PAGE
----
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Unemployment, social protection spending and child poverty in the European Union during the Great Recession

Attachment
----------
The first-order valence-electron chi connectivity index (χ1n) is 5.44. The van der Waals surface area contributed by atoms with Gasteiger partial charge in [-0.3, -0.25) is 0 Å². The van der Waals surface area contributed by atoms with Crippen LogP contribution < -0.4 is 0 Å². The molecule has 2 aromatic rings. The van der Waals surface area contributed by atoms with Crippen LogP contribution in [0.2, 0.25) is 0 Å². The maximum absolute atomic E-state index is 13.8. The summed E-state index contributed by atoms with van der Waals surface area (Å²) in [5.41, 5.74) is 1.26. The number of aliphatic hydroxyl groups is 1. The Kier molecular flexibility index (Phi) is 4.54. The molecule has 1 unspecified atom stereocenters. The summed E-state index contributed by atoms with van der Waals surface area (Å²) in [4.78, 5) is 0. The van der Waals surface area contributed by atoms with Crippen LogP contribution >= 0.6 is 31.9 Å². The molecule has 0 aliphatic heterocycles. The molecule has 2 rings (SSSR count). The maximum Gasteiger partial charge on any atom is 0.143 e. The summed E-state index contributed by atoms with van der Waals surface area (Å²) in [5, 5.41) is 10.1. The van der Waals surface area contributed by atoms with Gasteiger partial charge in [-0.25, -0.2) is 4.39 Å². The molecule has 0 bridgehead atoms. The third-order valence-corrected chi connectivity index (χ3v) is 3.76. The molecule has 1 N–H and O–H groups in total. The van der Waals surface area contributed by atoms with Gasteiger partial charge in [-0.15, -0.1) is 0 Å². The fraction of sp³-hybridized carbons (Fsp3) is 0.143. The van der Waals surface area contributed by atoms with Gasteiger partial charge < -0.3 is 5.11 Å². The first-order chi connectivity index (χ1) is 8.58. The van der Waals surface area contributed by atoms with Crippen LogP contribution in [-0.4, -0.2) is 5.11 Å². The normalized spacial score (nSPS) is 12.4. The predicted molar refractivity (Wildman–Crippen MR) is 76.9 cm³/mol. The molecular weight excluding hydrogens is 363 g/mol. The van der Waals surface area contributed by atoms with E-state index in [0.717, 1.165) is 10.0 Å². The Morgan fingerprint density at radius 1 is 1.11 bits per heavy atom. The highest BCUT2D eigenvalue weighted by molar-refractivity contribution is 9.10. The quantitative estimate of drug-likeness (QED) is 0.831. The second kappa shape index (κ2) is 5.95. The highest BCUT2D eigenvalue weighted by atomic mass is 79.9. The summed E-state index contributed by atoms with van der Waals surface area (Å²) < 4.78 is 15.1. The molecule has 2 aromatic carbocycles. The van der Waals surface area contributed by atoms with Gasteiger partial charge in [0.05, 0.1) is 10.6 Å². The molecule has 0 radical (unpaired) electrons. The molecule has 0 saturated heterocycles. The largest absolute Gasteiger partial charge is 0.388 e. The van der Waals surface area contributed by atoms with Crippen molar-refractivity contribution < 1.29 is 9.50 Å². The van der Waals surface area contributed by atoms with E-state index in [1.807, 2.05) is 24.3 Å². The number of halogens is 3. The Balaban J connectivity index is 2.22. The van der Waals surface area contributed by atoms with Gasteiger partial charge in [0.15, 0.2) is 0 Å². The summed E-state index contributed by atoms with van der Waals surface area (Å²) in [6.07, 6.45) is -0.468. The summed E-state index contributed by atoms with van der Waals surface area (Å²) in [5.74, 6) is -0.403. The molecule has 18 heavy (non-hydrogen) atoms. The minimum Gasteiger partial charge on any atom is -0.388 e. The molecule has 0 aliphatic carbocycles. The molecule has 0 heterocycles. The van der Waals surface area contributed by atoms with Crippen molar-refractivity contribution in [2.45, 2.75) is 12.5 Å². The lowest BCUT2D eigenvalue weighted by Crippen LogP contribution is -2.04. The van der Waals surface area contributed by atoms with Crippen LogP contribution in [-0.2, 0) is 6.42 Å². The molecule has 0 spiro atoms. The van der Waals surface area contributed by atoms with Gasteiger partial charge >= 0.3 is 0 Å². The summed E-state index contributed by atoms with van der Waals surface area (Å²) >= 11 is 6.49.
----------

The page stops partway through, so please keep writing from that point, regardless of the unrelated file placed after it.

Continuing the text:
The 2008 financial crisis triggered the first contraction of the world economy in the post-war era. This article investigates the effect of the Great Recession on child poverty across the EU-27 plus Iceland, Norway and Switzerland and studies the extent to which social protection spending may have softened the negative impact of the economic crisis on children. While the risks of child poverty are substantially higher in countries with higher rates of working-age unemployment, suggesting a significant impact of the Great Recession on household incomes via the labour market, the study finds evidence for social protection spending cushioning the blow of the crisis at least to some extent. Children were significantly less likely to be poor in countries with higher levels of social protection spending in 2008–2013, even after controlling for the socio-demographic structure of the population, per capita gross domestic product (GDP) and the working-age unemployment rate. The poverty-dampening contextual effect of social spending was greater for the poverty risks of children in very low work intensity families and large families. The study uses two complementary thresholds of income poverty, both based on 60 percent of the national median: a relative poverty line and a threshold anchored in 2008. Although the choice of a poverty line makes a difference to aggregate child poverty rates, individual-level risks of a child being poor associated with a range of household-level characteristics are similar for the two poverty lines.